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Hard Not to Succumb to the Stressesof Summer


Ah, the lazy days of summer. Those precious few months when we loosen up, tune out and give in to the hammock. A time when we relax the standards and expectations we've so zealously applied to our job, family, home and social standing. Swell, isn't it?

Get real! Summer doesn't just heat the sidewalk, it also fires up our instincts to compete and acquire. Summer provides an unfettered opportunity to observe our neighbors, compare notes and join the no-win game of Keeping Up With the Joneses.

Where did that great lawn furniture come from, and how much did it cost? Since when did Charlie trade up from a Smokey Joe to the gas-fired Weber Summit with 66,000 BTU output? Why are Helen's hybrid tea roses always so darned perfect?

Everything's up for scrutiny in this suburban showdown: gardening equipment, timeshares, country-club memberships, golf paraphernalia, water skis, beach books, swimming pools, backyard cocktails, summer camps for the kids. Everyone wants to be the first to wear Nike Air Prestos, own the Montauk Point Chaises from Restoration Hardware, wave around front-row tickets to Dave Matthews Band. That air kiss at the garden party may not be a sign of affection but a chance to closely inspect the quality of your beach blond highlights. Consciously or not, we're all waging a campaign to show those Joneses what's what.

Since when did summer become so complicated?

It seems that only yesterday we were perfectly content to climb into the station wagon and go to the drive-in, where we ate popcorn and hot dogs. Now, we're growing exotic basil, perfecting our mango salsa, jockeying for a better beach rental and sorting through our pile of invitations to summer parties and fund-raisers. Why?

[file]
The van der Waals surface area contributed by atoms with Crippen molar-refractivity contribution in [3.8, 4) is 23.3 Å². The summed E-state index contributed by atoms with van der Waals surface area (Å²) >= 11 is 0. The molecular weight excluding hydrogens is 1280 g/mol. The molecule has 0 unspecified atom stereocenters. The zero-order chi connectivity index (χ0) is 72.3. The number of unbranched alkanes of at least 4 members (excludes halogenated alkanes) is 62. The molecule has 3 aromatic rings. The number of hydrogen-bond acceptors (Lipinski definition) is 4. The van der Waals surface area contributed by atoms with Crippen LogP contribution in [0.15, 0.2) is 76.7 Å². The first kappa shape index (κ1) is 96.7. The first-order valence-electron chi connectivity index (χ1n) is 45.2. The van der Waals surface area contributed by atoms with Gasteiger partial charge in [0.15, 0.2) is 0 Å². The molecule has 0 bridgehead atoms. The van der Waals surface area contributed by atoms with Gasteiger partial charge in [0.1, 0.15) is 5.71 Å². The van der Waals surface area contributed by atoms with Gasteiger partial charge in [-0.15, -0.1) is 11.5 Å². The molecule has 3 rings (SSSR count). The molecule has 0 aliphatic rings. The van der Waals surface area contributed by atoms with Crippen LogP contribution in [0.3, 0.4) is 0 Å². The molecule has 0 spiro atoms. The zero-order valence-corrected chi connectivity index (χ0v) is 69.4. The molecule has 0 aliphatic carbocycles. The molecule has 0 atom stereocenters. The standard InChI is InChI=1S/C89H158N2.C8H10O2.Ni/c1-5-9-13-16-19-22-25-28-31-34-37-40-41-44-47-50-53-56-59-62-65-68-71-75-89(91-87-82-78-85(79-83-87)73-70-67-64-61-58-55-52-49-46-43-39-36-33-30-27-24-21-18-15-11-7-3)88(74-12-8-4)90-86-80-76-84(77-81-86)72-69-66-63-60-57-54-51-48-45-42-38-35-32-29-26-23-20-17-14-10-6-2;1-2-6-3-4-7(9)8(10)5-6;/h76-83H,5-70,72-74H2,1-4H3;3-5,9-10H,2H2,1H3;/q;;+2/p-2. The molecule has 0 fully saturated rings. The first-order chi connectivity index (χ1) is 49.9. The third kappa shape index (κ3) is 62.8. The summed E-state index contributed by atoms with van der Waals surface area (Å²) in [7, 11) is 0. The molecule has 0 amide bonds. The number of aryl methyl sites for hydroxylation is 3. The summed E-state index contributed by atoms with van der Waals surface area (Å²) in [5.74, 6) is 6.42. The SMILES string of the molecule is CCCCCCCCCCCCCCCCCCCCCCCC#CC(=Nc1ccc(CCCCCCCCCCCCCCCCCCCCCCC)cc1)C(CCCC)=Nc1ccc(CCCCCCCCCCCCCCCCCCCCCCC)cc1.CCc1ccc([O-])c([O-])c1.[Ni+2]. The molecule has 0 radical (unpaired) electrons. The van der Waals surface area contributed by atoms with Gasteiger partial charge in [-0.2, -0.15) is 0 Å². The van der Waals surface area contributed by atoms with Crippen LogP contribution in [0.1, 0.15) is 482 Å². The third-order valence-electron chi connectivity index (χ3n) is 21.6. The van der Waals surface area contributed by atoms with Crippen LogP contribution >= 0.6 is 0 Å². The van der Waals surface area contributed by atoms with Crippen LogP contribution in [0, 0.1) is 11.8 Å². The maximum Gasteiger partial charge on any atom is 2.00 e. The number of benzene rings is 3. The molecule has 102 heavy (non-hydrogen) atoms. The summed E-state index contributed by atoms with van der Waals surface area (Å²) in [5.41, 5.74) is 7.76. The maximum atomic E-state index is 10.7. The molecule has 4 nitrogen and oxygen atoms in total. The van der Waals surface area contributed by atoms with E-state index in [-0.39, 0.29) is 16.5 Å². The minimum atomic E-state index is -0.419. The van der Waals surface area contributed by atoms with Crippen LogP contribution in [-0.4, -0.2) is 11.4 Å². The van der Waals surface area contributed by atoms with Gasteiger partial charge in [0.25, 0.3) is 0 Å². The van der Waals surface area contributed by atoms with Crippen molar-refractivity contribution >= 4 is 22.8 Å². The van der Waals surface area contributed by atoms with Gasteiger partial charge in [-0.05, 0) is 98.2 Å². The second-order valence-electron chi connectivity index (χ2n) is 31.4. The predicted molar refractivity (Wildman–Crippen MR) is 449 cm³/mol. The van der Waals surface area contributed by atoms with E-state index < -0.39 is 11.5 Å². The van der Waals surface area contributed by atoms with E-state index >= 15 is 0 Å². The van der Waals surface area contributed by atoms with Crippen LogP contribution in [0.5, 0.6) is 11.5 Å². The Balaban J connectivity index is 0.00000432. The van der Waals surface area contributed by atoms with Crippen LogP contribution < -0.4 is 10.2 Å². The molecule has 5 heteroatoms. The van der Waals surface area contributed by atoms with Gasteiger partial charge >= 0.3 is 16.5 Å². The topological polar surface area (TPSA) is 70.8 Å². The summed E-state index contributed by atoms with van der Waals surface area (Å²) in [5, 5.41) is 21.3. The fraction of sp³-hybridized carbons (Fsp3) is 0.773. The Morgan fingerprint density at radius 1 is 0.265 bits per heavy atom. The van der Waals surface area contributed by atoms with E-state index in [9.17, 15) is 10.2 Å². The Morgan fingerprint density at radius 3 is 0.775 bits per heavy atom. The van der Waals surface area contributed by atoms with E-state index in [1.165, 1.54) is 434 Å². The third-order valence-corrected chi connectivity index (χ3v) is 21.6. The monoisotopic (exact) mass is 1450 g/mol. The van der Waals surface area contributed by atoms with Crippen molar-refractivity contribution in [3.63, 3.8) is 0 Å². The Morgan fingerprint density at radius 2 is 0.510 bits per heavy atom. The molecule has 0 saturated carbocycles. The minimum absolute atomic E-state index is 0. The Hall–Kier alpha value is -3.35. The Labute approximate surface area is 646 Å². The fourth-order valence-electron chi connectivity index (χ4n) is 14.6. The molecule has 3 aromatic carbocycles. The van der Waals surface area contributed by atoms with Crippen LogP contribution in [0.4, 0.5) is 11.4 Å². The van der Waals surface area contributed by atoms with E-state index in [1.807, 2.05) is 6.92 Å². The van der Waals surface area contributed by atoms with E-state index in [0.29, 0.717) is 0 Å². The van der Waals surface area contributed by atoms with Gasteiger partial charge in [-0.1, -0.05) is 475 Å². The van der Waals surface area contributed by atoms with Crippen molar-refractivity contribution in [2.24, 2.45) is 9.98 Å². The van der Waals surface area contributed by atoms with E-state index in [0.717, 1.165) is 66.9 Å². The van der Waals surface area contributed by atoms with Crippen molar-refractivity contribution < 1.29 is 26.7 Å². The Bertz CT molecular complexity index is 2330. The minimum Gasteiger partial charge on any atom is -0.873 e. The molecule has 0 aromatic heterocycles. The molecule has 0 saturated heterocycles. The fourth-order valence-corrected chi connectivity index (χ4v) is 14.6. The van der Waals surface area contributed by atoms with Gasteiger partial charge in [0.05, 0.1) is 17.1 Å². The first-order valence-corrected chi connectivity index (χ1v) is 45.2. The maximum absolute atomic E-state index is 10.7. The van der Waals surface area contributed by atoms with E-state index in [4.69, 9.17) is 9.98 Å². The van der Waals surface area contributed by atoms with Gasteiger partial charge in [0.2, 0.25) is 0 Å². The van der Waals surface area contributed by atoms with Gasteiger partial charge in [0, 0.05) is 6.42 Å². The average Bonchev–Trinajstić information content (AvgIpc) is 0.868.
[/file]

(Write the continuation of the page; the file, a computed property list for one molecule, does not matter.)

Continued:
Because everyone else is.

"Sure, there's keeping up with the Joneses. It happens in every neighborhood," said Gary Emerito, a real estate agent in Connecticut's Farmington Valley--the ultimate suburban breeding ground for this trend. "Someone sets the standard for the neighborhood, and then everyone else has to achieve it. The cast-iron patio furniture, the wallpaper in the bathroom, this or that particular type of paint. You see it in every neighborhood."

Emerito said casual neighborhood chat often drives decisions about everything from home decorating to vacation destinations in the summer. "I was talking to a family who wasn't sure what to do for summer vacation," said Emerito. "Now they have to go to the Cape. Someone must have said, 'You must go to Chatham.' So all of a sudden I'm getting questions about Chatham."

Catherine Blinder, who lives in Hartford's West End, said that keeping up, while real, can often have a positive side effect. "Part of it is having pride in where you live, and part of it is the basic instinct of wanting to have the best wolf den," said Blinder, a consultant. "The more benevolent motive is to improve where you live."

To that end, she has beautified her home and, tangentially, her neighborhood. But only after her neighbor shamed her into it.

"As soon as the man across the street painted his house with a beautiful Jamaican blue trim and put flowers out, I had to plant a perennial border and have the best perennial border on the street."

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